Jamie Edens and Ryan Ward are uncomfortable being called heroes. However, it’s a fitting label for this married duo, who are both ICU nurses.
In April the couple quit their jobs at Hillcrest Hospital South in Tulsa for an assignment in New York to help combat COVID-19.
Edens and Ward, who grew up in Tulsa and met as co-workers at the Oklahoma Heart Institute, stayed in the Big Apple through late June. Ward worked at Bellevue Hospital in Manhattan; Edens at King’s County Hospital in Brooklyn.
“We had not done anything like this before,” Ward says, describing the difficult experience. “Once (patients were) ventilated, mortality rates were around 80%. Refrigerated trucks served as mobile morgues. We served as stand-ins for family as families were not allowed onto the unit due to the high risk of further spreading the virus.”
One enduring memory is the appreciation New Yorkers showed them and their fellow medical professionals.
“I can’t explain how it feels,” Edens says. “When we got to New York, we were outside and started hearing people honking their horns, pots banging and everyone cheering. We both just stood there and cried. It was so humbling.”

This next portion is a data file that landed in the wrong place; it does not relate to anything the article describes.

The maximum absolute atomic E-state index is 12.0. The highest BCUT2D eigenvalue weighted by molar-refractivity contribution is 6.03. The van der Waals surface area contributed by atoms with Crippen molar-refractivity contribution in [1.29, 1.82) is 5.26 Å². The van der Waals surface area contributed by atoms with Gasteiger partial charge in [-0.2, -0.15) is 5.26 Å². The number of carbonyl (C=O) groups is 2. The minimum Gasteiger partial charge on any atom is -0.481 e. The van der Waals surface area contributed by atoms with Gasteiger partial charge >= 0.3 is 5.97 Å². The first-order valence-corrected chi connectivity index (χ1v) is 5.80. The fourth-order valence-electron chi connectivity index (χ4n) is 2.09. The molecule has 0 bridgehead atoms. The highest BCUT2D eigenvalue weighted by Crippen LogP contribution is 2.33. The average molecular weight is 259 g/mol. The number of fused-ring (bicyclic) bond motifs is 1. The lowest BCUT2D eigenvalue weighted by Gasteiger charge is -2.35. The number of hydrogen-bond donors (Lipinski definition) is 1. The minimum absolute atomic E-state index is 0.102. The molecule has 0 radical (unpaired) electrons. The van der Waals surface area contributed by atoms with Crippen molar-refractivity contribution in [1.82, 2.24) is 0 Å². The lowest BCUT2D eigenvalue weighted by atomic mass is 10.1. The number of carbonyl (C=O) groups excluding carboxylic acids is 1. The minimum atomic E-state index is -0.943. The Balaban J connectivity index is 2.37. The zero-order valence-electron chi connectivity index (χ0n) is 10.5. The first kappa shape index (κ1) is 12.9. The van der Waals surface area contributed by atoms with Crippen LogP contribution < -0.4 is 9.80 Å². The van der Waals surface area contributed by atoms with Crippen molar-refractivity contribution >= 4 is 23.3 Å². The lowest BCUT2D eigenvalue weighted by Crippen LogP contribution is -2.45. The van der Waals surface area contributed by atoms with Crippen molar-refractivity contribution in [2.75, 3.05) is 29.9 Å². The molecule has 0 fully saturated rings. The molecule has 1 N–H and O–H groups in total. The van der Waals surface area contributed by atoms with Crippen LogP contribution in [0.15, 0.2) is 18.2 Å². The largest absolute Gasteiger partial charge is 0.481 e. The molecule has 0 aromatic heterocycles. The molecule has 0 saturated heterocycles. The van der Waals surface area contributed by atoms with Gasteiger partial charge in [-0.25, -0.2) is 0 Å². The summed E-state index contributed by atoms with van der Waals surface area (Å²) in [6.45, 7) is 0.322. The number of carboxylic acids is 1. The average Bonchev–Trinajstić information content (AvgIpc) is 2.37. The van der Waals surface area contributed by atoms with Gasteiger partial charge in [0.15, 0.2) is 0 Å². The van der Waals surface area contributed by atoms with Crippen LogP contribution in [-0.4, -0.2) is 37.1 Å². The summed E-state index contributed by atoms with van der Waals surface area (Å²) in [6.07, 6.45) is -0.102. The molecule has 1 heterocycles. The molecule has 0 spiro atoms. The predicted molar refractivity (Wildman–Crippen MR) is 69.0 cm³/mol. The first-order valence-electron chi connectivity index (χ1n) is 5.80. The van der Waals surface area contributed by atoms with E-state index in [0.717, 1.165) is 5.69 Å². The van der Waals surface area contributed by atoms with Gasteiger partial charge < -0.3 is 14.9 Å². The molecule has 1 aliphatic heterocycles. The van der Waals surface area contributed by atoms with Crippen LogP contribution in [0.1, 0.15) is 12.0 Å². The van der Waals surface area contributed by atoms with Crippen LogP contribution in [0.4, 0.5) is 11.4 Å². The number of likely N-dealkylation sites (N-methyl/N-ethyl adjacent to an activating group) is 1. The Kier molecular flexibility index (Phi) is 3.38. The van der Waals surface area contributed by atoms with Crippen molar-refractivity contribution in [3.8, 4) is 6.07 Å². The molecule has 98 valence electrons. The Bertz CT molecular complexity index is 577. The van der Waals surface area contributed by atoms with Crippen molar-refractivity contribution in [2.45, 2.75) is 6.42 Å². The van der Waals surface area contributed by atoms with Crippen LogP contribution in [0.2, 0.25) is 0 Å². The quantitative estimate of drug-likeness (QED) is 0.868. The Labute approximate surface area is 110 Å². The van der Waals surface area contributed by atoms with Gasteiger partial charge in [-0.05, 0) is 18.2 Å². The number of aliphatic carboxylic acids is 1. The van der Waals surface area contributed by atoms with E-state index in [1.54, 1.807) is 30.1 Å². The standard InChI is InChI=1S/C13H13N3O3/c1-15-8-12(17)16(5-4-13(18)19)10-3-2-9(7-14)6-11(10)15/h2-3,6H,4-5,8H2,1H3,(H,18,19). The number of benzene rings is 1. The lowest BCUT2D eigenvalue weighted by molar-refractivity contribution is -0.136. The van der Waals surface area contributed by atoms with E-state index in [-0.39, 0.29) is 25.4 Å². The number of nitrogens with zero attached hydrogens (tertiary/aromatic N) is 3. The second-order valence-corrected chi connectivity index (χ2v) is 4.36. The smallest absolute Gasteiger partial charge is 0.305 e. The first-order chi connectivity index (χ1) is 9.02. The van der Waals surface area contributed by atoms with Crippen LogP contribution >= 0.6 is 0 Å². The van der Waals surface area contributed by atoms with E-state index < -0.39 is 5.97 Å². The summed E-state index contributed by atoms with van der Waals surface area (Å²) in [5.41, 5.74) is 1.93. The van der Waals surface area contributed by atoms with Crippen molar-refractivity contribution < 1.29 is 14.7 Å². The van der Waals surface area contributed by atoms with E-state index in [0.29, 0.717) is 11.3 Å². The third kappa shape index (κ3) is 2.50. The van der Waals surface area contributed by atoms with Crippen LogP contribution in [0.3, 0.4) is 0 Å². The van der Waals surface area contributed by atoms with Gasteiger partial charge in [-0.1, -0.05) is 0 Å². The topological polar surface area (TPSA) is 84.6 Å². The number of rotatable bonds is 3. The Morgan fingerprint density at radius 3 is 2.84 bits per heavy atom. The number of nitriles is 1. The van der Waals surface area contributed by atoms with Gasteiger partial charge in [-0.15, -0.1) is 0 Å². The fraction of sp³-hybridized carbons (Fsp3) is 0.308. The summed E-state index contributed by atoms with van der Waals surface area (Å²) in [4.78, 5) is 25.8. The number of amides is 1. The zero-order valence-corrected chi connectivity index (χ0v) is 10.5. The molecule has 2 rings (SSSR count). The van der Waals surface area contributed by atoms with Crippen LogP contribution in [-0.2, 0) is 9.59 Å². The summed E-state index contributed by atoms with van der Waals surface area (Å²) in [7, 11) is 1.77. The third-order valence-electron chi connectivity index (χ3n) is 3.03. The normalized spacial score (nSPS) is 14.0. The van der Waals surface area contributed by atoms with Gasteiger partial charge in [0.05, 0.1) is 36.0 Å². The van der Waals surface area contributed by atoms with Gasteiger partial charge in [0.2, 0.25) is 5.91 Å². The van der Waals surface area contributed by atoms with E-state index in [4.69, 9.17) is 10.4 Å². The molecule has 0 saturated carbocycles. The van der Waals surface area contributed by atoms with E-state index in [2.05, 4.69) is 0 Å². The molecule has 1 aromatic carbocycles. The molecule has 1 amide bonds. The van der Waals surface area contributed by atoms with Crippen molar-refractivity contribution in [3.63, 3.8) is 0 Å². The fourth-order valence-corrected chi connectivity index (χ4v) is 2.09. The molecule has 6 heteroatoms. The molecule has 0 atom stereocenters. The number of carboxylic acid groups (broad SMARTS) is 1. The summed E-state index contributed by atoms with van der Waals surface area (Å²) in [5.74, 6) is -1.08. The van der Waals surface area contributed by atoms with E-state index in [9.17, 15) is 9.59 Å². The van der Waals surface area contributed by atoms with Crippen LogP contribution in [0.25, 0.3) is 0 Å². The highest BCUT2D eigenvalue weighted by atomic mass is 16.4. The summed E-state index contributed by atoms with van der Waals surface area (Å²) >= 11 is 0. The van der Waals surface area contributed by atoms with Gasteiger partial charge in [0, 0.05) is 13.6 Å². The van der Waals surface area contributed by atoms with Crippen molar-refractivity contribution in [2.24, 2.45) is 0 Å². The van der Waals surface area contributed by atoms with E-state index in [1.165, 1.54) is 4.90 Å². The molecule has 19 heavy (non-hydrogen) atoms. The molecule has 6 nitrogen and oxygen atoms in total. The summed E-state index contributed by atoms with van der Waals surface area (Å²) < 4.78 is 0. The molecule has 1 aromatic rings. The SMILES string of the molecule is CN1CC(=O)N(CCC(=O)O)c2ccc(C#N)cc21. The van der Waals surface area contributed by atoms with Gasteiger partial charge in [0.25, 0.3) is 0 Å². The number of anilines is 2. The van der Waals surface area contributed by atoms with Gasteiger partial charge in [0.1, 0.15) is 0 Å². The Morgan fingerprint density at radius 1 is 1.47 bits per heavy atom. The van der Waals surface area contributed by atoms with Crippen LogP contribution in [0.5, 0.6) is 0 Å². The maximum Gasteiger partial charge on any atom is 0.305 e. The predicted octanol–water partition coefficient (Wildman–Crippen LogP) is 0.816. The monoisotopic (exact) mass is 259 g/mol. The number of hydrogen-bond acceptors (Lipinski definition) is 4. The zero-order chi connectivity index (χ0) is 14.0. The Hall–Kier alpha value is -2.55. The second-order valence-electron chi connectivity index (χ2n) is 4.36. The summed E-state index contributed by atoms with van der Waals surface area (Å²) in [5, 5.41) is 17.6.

From early July to mid-November, this selfless pair remobilized in McAllen, Texas, as cases surged there. Ward describes working six days a week under intense “mental and spiritual strain.”
After a summer trip to Florida for Jamie’s brother’s wedding, they received a phone call from a friend in New York who nominated them to be recognized for their efforts.
They learned they were selected to throw out the first pitch before Game 1 of the 2020 World Series at Globe Life Field in Arlington, Texas, on Oct. 20. Edens threw to Ward, a big thrill for the two Dodgers fans.
“I grew up playing softball, and Ryan and I played on a coed team together,” Edens says. “I’m pretty comfortable playing catch.”
The couple came home Nov. 18 to rest and decompress, but they plan to possibly redeploy in early 2021 depending on needs across the country.
“With the growing number of cases we have heard about here in Oklahoma, it seems possible the needs could be at home, in which case we would stay here,” Ward says.